As the effects of a pay freeze, Covid-19 and ongoing shortfalls in resources make themselves felt, South Wales Police Federation has called for a more preventative approach to officer mental health.
This would involve tracking the number of traumatic incidents officers have attended and checking up on them – something most forces don’t yet do.
Federation branch chair Steve Treharne said: “Offering support at the first signs of stress can save a great deal of time and avoid a lot of mental and emotional distress further down the road.
“Thanks to a lack of manpower and resources, officers are taking on more than ever. Many are attending traumatic incident after traumatic incident with no chance to process what they’ve experienced, and nobody checking up on them afterwards.
“There’s definitely more of a culture now around offering wellbeing support for officers who are struggling, but we now need to take that care and offer it to those who are not yet at crisis point.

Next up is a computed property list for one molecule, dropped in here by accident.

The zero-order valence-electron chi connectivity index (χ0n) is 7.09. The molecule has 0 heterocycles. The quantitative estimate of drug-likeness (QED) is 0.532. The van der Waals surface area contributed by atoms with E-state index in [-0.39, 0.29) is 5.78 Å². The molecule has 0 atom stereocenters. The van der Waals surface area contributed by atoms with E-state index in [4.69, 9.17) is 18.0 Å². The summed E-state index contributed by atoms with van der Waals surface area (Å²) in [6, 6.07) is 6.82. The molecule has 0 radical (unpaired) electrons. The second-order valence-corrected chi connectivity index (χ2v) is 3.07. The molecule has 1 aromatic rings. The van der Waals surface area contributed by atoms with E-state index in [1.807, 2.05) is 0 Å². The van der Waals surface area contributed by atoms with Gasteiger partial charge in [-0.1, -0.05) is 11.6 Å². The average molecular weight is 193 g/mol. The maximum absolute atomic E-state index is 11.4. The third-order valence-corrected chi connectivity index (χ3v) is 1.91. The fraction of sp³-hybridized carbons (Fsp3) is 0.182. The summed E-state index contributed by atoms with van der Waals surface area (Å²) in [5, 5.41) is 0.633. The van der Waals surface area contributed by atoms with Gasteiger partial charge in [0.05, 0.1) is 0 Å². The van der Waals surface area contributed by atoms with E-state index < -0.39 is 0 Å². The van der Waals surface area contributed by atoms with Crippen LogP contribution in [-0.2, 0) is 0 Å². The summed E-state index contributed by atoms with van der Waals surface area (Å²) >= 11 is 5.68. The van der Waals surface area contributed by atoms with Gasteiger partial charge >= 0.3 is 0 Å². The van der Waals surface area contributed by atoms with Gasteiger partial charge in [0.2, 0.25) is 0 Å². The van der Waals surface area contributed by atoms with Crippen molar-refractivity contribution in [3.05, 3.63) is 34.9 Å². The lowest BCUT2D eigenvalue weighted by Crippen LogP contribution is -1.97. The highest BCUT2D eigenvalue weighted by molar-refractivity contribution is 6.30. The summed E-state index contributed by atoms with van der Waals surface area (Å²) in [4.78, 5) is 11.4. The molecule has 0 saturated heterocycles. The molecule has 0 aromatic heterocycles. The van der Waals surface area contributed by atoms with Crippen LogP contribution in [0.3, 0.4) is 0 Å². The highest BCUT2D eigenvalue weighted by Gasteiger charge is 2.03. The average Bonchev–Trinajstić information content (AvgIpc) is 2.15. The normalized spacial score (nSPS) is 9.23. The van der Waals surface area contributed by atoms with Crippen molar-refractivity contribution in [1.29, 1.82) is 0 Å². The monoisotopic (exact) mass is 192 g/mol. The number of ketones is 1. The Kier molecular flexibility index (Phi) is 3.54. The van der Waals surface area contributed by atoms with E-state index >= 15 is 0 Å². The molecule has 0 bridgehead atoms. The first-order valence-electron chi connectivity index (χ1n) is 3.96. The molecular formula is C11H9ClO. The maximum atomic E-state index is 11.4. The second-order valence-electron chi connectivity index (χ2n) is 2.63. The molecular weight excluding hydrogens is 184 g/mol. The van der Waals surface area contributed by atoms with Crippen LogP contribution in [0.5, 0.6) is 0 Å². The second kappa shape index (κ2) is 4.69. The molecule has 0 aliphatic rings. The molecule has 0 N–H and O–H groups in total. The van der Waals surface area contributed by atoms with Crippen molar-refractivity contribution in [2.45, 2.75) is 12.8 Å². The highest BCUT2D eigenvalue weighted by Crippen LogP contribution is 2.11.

“You shouldn’t have to get to rock bottom before you’re offered help.”
A recent Police Federation of England and Wales (PFEW) scheme pre-emptively checking in on Fed reps met with success.
The scheme, which is still in its pilot stage, aims to help representatives balance their full-time role with their Federation responsibilities.
It does this by helping reps identify potential stressors and offering helpful, practical advice on coping with the demands of the role.
National Federation wellbeing chair Hayley Aley suggested to attendees at the Emergency Services Show in Birmingham this week that forces record similar data and use it to offer practical support to those who may be struggling.
“If the organisation could work with that information, take the time to speak to the officer, check in and give them that support we would be pre-emptively tackling the problem,” she said.